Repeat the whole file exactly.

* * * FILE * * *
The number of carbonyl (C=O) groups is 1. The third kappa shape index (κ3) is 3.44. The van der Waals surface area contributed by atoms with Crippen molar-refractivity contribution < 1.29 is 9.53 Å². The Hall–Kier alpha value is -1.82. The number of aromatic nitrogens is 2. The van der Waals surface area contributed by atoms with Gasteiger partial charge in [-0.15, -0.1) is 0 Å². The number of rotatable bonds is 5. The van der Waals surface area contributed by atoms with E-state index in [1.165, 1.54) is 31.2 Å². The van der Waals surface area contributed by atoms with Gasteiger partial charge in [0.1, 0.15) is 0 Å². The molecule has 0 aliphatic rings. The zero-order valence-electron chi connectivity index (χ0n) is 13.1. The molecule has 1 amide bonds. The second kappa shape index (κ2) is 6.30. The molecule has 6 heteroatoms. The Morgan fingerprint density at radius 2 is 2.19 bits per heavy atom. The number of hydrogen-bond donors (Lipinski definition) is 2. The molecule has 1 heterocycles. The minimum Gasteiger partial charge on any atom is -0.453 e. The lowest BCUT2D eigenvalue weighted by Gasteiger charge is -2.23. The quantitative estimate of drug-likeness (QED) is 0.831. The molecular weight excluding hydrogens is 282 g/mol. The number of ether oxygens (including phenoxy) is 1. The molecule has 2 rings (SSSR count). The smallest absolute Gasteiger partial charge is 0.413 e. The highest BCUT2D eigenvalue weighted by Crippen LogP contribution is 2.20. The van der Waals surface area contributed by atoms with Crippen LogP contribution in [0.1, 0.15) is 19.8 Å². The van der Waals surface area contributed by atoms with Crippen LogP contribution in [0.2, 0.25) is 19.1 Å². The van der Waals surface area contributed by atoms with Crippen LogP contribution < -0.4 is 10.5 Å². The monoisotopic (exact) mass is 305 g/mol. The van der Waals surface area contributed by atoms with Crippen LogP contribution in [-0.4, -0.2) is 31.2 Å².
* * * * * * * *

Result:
The number of carbonyl (C=O) groups is 1. The third kappa shape index (κ3) is 3.44. The van der Waals surface area contributed by atoms with Crippen molar-refractivity contribution < 1.29 is 9.53 Å². The Hall–Kier alpha value is -1.82. The number of aromatic nitrogens is 2. The van der Waals surface area contributed by atoms with Gasteiger partial charge in [-0.15, -0.1) is 0 Å². The number of rotatable bonds is 5. The van der Waals surface area contributed by atoms with E-state index in [1.165, 1.54) is 31.2 Å². The van der Waals surface area contributed by atoms with Gasteiger partial charge in [0.1, 0.15) is 0 Å². The molecule has 0 aliphatic rings. The zero-order valence-electron chi connectivity index (χ0n) is 13.1. The molecule has 1 amide bonds. The second kappa shape index (κ2) is 6.30. The molecule has 6 heteroatoms. The Morgan fingerprint density at radius 2 is 2.19 bits per heavy atom. The number of hydrogen-bond donors (Lipinski definition) is 2. The molecule has 1 heterocycles. The minimum Gasteiger partial charge on any atom is -0.453 e. The lowest BCUT2D eigenvalue weighted by Gasteiger charge is -2.23. The quantitative estimate of drug-likeness (QED) is 0.831. The molecular weight excluding hydrogens is 282 g/mol. The number of ether oxygens (including phenoxy) is 1. The molecule has 2 rings (SSSR count). The smallest absolute Gasteiger partial charge is 0.413 e. The highest BCUT2D eigenvalue weighted by Crippen LogP contribution is 2.20. The van der Waals surface area contributed by atoms with Crippen LogP contribution in [0.1, 0.15) is 19.8 Å². The van der Waals surface area contributed by atoms with Crippen LogP contribution in [0.2, 0.25) is 19.1 Å². The van der Waals surface area contributed by atoms with Crippen LogP contribution < -0.4 is 10.5 Å². The monoisotopic (exact) mass is 305 g/mol. The van der Waals surface area contributed by atoms with Crippen LogP contribution in [-0.4, -0.2) is 31.2 Å².